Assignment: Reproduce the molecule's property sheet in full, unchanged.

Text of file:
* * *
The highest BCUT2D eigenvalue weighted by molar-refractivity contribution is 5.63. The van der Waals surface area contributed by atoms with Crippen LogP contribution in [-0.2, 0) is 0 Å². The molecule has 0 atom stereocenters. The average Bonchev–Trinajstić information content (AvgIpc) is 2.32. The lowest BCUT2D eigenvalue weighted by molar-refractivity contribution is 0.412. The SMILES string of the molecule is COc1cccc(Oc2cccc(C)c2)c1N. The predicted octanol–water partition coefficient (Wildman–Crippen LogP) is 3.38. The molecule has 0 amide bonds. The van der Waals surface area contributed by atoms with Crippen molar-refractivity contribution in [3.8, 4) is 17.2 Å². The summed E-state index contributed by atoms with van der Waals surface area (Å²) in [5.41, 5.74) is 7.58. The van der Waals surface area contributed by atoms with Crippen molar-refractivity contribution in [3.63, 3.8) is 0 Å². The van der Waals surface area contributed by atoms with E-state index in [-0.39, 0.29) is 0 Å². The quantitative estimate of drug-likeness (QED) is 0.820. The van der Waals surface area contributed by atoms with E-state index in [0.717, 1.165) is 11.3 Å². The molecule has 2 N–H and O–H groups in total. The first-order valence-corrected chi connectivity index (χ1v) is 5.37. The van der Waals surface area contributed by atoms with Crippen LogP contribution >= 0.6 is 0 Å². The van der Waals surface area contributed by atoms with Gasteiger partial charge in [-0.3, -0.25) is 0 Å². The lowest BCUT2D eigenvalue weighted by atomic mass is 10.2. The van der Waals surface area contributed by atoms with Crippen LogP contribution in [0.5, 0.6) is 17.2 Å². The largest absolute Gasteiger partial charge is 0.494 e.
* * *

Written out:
The highest BCUT2D eigenvalue weighted by molar-refractivity contribution is 5.63. The van der Waals surface area contributed by atoms with Crippen LogP contribution in [-0.2, 0) is 0 Å². The molecule has 0 atom stereocenters. The average Bonchev–Trinajstić information content (AvgIpc) is 2.32. The lowest BCUT2D eigenvalue weighted by molar-refractivity contribution is 0.412. The SMILES string of the molecule is COc1cccc(Oc2cccc(C)c2)c1N. The predicted octanol–water partition coefficient (Wildman–Crippen LogP) is 3.38. The molecule has 0 amide bonds. The van der Waals surface area contributed by atoms with Crippen molar-refractivity contribution in [3.8, 4) is 17.2 Å². The summed E-state index contributed by atoms with van der Waals surface area (Å²) in [5.41, 5.74) is 7.58. The van der Waals surface area contributed by atoms with Crippen molar-refractivity contribution in [3.63, 3.8) is 0 Å². The van der Waals surface area contributed by atoms with E-state index in [-0.39, 0.29) is 0 Å². The quantitative estimate of drug-likeness (QED) is 0.820. The van der Waals surface area contributed by atoms with E-state index in [0.717, 1.165) is 11.3 Å². The molecule has 2 N–H and O–H groups in total. The first-order valence-corrected chi connectivity index (χ1v) is 5.37. The van der Waals surface area contributed by atoms with Crippen LogP contribution >= 0.6 is 0 Å². The van der Waals surface area contributed by atoms with Gasteiger partial charge in [-0.3, -0.25) is 0 Å². The lowest BCUT2D eigenvalue weighted by atomic mass is 10.2. The van der Waals surface area contributed by atoms with Crippen LogP contribution in [0.5, 0.6) is 17.2 Å². The largest absolute Gasteiger partial charge is 0.494 e.